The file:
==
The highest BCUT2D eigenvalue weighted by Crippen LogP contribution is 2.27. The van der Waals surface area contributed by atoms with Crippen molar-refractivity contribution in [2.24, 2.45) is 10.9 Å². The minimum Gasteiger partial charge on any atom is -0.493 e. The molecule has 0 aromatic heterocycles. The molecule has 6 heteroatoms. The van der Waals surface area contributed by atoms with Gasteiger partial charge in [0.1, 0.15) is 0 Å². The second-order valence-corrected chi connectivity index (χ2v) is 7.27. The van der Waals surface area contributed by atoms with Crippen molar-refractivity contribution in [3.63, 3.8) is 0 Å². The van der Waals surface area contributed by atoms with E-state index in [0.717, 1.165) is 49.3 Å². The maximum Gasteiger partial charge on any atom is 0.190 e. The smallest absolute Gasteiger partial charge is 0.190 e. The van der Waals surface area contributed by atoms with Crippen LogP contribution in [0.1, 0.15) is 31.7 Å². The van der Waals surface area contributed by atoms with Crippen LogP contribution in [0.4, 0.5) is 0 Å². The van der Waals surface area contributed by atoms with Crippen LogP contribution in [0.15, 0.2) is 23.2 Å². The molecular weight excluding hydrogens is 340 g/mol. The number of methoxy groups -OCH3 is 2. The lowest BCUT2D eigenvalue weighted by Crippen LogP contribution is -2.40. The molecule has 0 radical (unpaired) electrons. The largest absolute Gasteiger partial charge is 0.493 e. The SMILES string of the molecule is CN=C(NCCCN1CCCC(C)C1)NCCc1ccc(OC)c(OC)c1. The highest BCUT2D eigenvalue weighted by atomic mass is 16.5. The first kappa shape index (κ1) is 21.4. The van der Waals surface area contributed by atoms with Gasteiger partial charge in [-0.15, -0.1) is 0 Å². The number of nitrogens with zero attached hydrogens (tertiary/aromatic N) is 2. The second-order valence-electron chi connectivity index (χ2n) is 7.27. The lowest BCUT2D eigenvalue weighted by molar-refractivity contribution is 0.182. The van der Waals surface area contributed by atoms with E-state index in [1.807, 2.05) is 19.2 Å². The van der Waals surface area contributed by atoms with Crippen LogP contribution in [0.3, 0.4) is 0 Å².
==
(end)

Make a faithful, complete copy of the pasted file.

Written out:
The highest BCUT2D eigenvalue weighted by Crippen LogP contribution is 2.27. The van der Waals surface area contributed by atoms with Crippen molar-refractivity contribution in [2.24, 2.45) is 10.9 Å². The minimum Gasteiger partial charge on any atom is -0.493 e. The molecule has 0 aromatic heterocycles. The molecule has 6 heteroatoms. The van der Waals surface area contributed by atoms with Gasteiger partial charge in [0.1, 0.15) is 0 Å². The second-order valence-corrected chi connectivity index (χ2v) is 7.27. The van der Waals surface area contributed by atoms with Crippen molar-refractivity contribution in [3.63, 3.8) is 0 Å². The van der Waals surface area contributed by atoms with E-state index in [0.717, 1.165) is 49.3 Å². The maximum Gasteiger partial charge on any atom is 0.190 e. The smallest absolute Gasteiger partial charge is 0.190 e. The van der Waals surface area contributed by atoms with Crippen LogP contribution in [0.1, 0.15) is 31.7 Å². The van der Waals surface area contributed by atoms with Crippen LogP contribution in [0.4, 0.5) is 0 Å². The van der Waals surface area contributed by atoms with Crippen LogP contribution in [0.15, 0.2) is 23.2 Å². The molecular weight excluding hydrogens is 340 g/mol. The number of methoxy groups -OCH3 is 2. The lowest BCUT2D eigenvalue weighted by Crippen LogP contribution is -2.40. The molecule has 0 radical (unpaired) electrons. The largest absolute Gasteiger partial charge is 0.493 e. The SMILES string of the molecule is CN=C(NCCCN1CCCC(C)C1)NCCc1ccc(OC)c(OC)c1. The highest BCUT2D eigenvalue weighted by atomic mass is 16.5. The first kappa shape index (κ1) is 21.4. The van der Waals surface area contributed by atoms with Gasteiger partial charge in [-0.15, -0.1) is 0 Å². The number of nitrogens with zero attached hydrogens (tertiary/aromatic N) is 2. The second-order valence-electron chi connectivity index (χ2n) is 7.27. The lowest BCUT2D eigenvalue weighted by molar-refractivity contribution is 0.182. The van der Waals surface area contributed by atoms with E-state index in [1.807, 2.05) is 19.2 Å². The van der Waals surface area contributed by atoms with Crippen LogP contribution in [0.3, 0.4) is 0 Å².